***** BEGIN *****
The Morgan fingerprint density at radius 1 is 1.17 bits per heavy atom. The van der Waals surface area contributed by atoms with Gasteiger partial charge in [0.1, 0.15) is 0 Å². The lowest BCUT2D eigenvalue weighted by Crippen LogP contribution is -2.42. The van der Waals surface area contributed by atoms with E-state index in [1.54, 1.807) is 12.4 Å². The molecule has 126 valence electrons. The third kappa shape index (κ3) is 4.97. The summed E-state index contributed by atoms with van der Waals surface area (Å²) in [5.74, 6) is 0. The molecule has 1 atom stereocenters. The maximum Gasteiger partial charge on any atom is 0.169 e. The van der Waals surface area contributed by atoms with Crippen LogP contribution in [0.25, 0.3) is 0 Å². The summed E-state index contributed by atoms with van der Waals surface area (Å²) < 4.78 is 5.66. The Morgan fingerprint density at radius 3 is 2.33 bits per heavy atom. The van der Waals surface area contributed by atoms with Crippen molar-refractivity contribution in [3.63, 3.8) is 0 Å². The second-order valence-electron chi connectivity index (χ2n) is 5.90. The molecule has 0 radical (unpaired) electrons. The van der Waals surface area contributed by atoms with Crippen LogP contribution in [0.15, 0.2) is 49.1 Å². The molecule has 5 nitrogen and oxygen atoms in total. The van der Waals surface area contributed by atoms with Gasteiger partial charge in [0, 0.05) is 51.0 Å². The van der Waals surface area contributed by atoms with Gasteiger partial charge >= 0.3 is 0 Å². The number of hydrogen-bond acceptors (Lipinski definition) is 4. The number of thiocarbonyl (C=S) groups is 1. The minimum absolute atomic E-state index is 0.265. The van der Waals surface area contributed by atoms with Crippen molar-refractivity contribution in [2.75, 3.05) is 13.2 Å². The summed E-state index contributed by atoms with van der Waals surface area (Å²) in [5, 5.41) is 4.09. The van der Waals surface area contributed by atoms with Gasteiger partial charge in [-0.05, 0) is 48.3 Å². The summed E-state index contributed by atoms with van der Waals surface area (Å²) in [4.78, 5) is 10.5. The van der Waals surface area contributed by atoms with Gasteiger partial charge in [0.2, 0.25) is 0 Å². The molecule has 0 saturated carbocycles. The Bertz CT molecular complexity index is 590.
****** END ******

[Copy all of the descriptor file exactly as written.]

The Morgan fingerprint density at radius 1 is 1.17 bits per heavy atom. The van der Waals surface area contributed by atoms with Gasteiger partial charge in [0.1, 0.15) is 0 Å². The lowest BCUT2D eigenvalue weighted by Crippen LogP contribution is -2.42. The van der Waals surface area contributed by atoms with E-state index in [1.54, 1.807) is 12.4 Å². The molecule has 126 valence electrons. The third kappa shape index (κ3) is 4.97. The summed E-state index contributed by atoms with van der Waals surface area (Å²) in [5.74, 6) is 0. The molecule has 1 atom stereocenters. The maximum Gasteiger partial charge on any atom is 0.169 e. The van der Waals surface area contributed by atoms with Crippen LogP contribution in [0.25, 0.3) is 0 Å². The summed E-state index contributed by atoms with van der Waals surface area (Å²) < 4.78 is 5.66. The Morgan fingerprint density at radius 3 is 2.33 bits per heavy atom. The van der Waals surface area contributed by atoms with Crippen molar-refractivity contribution in [3.63, 3.8) is 0 Å². The second-order valence-electron chi connectivity index (χ2n) is 5.90. The molecule has 0 radical (unpaired) electrons. The van der Waals surface area contributed by atoms with Crippen LogP contribution in [0.15, 0.2) is 49.1 Å². The molecule has 5 nitrogen and oxygen atoms in total. The van der Waals surface area contributed by atoms with Gasteiger partial charge in [0, 0.05) is 51.0 Å². The van der Waals surface area contributed by atoms with Gasteiger partial charge >= 0.3 is 0 Å². The number of hydrogen-bond acceptors (Lipinski definition) is 4. The number of thiocarbonyl (C=S) groups is 1. The minimum absolute atomic E-state index is 0.265. The van der Waals surface area contributed by atoms with Crippen molar-refractivity contribution in [2.75, 3.05) is 13.2 Å². The summed E-state index contributed by atoms with van der Waals surface area (Å²) in [5, 5.41) is 4.09. The van der Waals surface area contributed by atoms with Gasteiger partial charge in [-0.05, 0) is 48.3 Å². The summed E-state index contributed by atoms with van der Waals surface area (Å²) in [4.78, 5) is 10.5. The van der Waals surface area contributed by atoms with Gasteiger partial charge in [0.2, 0.25) is 0 Å². The molecule has 0 saturated carbocycles. The Bertz CT molecular complexity index is 590.